The USCIS has gone a step further this week with the announcement of new automatic work permit extensions for a variety of immigrants and non-immigrants residing in the United States. In April, the USCIS announced that they would be granting an automatic extension for certain work permit holders in the U.S. that gave individuals an extra 180 days on their current permits. The move was meant to prevent gaps in employment and unlawful status in the United States.
In general, the USCIS has struggled to renew EAD holders working status in the U.S. before their current work permit expires. This has become a problematic issue, even before Covid-19, but has been exacerbated throughout the pandemic and has led the USCIS to adopt new measures in order to support vulnerable immigrants in the United States.
The New Rule
The new rule for an additional extension on ones work permit will provide up to 360 days (almost 1 year) of relief for eligible work permit holders in the United States. This means that there will be a total of up to 540 days (given the original 180 day policy) of time that is automatically extended to ones work permit they currently hold. As mentioned, this policy pertains to the same eligible candidates and classes of immigrants and non-immigrants that were originally included in the 180 day extension. This includes:
3. Individuals who are have been granted a withholding of their deportation or removal.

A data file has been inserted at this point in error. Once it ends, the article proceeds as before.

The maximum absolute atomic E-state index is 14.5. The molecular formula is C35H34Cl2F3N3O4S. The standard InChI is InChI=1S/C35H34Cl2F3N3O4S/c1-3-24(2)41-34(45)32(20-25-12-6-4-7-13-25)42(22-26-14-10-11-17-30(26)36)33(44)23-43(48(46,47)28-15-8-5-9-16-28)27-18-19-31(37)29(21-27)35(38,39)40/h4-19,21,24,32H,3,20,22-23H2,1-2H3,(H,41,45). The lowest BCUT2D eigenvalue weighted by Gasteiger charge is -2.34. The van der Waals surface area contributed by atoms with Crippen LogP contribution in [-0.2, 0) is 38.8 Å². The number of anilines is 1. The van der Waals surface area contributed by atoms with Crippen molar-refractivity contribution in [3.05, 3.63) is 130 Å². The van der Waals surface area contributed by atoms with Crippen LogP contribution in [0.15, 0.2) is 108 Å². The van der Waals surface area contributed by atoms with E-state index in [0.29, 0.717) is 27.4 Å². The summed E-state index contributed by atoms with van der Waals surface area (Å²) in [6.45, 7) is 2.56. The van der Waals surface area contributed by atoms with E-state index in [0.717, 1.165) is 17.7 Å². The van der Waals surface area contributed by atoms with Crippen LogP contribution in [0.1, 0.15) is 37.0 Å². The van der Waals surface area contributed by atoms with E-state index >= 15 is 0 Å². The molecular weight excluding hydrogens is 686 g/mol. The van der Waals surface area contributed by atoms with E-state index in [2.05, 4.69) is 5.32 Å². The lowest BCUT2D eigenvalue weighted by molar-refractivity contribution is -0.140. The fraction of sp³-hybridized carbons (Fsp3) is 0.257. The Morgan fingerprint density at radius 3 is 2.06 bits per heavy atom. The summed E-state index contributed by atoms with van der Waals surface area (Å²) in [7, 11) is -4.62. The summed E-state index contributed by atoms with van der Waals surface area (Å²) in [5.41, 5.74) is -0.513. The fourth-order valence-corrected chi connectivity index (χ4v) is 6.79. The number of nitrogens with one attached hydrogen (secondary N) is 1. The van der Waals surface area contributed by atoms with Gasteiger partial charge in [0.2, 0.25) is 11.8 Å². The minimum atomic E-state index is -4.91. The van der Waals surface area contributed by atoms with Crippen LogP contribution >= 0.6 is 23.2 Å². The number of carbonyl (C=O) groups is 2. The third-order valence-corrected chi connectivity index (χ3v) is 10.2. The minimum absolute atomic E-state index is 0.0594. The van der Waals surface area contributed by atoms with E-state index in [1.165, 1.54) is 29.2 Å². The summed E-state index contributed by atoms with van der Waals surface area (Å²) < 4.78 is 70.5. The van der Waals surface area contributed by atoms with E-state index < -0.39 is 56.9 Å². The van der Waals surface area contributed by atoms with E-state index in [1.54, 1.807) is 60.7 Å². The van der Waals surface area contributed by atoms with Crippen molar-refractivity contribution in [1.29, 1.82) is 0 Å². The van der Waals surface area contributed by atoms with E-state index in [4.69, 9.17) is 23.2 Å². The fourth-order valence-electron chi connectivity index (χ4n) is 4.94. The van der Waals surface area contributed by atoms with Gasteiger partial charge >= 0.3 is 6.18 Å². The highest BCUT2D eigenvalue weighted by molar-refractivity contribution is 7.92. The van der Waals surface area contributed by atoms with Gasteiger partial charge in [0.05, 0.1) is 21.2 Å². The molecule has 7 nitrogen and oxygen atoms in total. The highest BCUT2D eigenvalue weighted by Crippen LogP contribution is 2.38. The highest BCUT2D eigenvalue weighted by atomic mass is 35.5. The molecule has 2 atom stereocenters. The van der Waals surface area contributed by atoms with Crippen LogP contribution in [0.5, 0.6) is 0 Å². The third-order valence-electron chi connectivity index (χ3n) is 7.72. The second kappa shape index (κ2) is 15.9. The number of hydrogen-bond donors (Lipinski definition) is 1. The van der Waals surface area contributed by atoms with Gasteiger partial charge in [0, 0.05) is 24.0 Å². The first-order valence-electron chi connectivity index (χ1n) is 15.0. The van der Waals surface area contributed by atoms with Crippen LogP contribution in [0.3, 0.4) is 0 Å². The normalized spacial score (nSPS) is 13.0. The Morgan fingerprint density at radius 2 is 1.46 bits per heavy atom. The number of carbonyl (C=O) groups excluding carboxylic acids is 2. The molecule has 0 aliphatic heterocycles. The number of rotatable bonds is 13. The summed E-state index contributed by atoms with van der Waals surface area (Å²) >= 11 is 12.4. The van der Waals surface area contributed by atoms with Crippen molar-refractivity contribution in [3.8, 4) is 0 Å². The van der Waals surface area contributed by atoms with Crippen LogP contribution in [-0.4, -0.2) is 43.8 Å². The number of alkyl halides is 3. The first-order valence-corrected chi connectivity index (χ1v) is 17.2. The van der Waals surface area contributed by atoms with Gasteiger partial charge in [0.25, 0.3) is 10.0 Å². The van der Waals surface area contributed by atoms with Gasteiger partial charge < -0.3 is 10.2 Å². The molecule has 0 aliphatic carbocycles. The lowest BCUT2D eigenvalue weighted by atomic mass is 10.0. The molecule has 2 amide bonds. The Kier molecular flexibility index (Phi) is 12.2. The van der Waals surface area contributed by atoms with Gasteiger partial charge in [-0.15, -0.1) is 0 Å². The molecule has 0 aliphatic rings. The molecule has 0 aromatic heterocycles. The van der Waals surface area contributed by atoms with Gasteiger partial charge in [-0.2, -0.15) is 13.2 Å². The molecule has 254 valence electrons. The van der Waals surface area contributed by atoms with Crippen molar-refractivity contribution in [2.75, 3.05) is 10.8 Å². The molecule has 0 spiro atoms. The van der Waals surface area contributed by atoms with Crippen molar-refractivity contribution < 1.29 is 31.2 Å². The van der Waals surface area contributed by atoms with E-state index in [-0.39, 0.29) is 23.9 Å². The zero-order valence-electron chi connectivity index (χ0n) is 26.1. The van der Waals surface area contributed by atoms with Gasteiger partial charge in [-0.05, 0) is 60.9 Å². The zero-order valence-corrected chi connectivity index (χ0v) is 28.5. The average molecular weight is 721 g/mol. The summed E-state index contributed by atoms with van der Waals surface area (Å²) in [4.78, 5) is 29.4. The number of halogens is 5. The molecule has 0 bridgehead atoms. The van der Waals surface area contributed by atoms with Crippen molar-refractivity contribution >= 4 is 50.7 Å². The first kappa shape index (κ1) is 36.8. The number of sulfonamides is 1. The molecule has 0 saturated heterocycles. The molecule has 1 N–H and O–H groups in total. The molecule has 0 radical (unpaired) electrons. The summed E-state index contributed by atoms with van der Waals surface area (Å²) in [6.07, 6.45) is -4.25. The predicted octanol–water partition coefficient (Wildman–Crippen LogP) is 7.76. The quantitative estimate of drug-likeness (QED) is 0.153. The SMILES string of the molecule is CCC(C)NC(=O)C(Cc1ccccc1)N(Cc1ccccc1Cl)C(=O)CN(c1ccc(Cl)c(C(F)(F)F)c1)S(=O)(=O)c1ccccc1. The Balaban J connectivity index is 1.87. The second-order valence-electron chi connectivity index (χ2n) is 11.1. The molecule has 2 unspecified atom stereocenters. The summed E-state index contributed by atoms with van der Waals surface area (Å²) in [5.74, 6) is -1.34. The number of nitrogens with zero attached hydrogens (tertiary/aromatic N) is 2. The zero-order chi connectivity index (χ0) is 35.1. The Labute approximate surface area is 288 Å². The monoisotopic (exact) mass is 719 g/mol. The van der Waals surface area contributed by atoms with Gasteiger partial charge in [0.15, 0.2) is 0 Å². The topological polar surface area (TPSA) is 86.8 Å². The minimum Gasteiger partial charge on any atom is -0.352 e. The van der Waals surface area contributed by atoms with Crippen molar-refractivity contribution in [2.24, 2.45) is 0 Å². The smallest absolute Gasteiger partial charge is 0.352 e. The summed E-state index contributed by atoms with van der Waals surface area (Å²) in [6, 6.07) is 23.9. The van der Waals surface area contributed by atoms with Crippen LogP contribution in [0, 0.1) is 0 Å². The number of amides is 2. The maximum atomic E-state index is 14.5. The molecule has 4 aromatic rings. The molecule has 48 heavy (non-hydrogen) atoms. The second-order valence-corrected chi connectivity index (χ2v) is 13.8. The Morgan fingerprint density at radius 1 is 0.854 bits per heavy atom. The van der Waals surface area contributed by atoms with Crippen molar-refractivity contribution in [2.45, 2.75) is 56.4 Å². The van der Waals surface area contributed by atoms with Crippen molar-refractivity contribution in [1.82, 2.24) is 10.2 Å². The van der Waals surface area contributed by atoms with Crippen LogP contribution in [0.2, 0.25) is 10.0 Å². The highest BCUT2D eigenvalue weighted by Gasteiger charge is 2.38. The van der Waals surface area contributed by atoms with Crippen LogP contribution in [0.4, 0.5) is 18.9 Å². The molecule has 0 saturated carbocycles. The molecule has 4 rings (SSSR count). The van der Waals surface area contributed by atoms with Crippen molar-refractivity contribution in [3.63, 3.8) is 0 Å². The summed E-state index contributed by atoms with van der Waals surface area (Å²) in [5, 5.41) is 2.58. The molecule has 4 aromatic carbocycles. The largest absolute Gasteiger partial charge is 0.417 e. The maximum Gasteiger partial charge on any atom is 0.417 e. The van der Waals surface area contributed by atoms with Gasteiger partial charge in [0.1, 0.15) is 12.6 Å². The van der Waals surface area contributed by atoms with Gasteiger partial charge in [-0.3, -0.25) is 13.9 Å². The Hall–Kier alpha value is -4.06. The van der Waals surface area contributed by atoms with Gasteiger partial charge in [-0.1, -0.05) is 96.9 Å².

4. TPS—Temporary Protected Status (granted)
5. Both spouses of L-1 non-immigrants and H1-B non-immigrants with an unexpired I-94.
6. VAWA (Violence Against Women Act) self-petitioners
7. Individuals with a pending asylum application.
8. Individuals with a pending TPS application and are determined prima facie eligible for a work permit.
Non-citizens who still have a pending EAD renewal application will be covered under the new temporary final rule. The increase in the number of days available for those seeking an EAD renewal will begin on May 4th, 2023.
For the full notice, please see the following link:
If you are unsure of whether your I-94 is still valid or has expired, you should note that the electronic I-94 has three dates printed on the form. The first date in the top right-hand corner is the Office of Management and Budget (OMB) form expiration date. The OMB validity date changes occasionally, and an expired OMB date does mean that your I-94 is expired. The most recent date of entry indicates the date a traveler entered the U.S i.e. when they arrived at a U.S. airport. The Admit Until Date is the date that the traveler’s immigration status expires in the U.S. You should always refer to this date when determining if your I-94 is expired or not.